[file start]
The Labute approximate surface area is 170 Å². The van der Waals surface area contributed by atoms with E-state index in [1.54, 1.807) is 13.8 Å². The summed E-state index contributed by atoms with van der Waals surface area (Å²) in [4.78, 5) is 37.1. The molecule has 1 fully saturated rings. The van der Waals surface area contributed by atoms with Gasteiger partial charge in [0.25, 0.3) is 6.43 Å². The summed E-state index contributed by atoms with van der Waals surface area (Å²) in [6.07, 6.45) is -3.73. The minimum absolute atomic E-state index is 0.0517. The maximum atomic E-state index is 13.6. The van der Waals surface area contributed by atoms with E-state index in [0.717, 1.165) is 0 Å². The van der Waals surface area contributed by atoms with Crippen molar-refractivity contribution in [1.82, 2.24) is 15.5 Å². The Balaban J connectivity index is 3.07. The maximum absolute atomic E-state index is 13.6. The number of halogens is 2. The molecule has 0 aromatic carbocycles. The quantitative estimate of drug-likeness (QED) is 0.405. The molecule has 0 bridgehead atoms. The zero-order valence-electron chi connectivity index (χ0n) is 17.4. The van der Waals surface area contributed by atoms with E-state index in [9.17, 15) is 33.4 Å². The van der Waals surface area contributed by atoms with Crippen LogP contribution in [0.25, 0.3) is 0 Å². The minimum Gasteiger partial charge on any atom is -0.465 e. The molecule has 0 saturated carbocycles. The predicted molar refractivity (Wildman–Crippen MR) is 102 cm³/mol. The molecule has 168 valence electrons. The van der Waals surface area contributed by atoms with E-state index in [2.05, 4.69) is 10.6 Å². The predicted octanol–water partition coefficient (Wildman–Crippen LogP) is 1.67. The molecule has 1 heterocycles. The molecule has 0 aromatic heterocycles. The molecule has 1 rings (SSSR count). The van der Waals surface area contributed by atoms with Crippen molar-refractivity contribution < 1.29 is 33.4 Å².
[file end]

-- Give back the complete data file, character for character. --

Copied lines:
The Labute approximate surface area is 170 Å². The van der Waals surface area contributed by atoms with E-state index in [1.54, 1.807) is 13.8 Å². The summed E-state index contributed by atoms with van der Waals surface area (Å²) in [4.78, 5) is 37.1. The molecule has 1 fully saturated rings. The van der Waals surface area contributed by atoms with Gasteiger partial charge in [0.25, 0.3) is 6.43 Å². The summed E-state index contributed by atoms with van der Waals surface area (Å²) in [6.07, 6.45) is -3.73. The minimum absolute atomic E-state index is 0.0517. The maximum atomic E-state index is 13.6. The van der Waals surface area contributed by atoms with E-state index in [0.717, 1.165) is 0 Å². The van der Waals surface area contributed by atoms with Crippen molar-refractivity contribution in [1.82, 2.24) is 15.5 Å². The Balaban J connectivity index is 3.07. The maximum absolute atomic E-state index is 13.6. The number of halogens is 2. The molecule has 0 aromatic carbocycles. The quantitative estimate of drug-likeness (QED) is 0.405. The molecule has 0 bridgehead atoms. The zero-order valence-electron chi connectivity index (χ0n) is 17.4. The van der Waals surface area contributed by atoms with E-state index in [9.17, 15) is 33.4 Å². The van der Waals surface area contributed by atoms with Crippen LogP contribution in [0.25, 0.3) is 0 Å². The minimum Gasteiger partial charge on any atom is -0.465 e. The molecule has 0 saturated carbocycles. The predicted molar refractivity (Wildman–Crippen MR) is 102 cm³/mol. The molecule has 168 valence electrons. The van der Waals surface area contributed by atoms with E-state index in [2.05, 4.69) is 10.6 Å². The predicted octanol–water partition coefficient (Wildman–Crippen LogP) is 1.67. The molecule has 1 heterocycles. The molecule has 0 aromatic heterocycles. The molecule has 1 rings (SSSR count). The van der Waals surface area contributed by atoms with Crippen molar-refractivity contribution < 1.29 is 33.4 Å².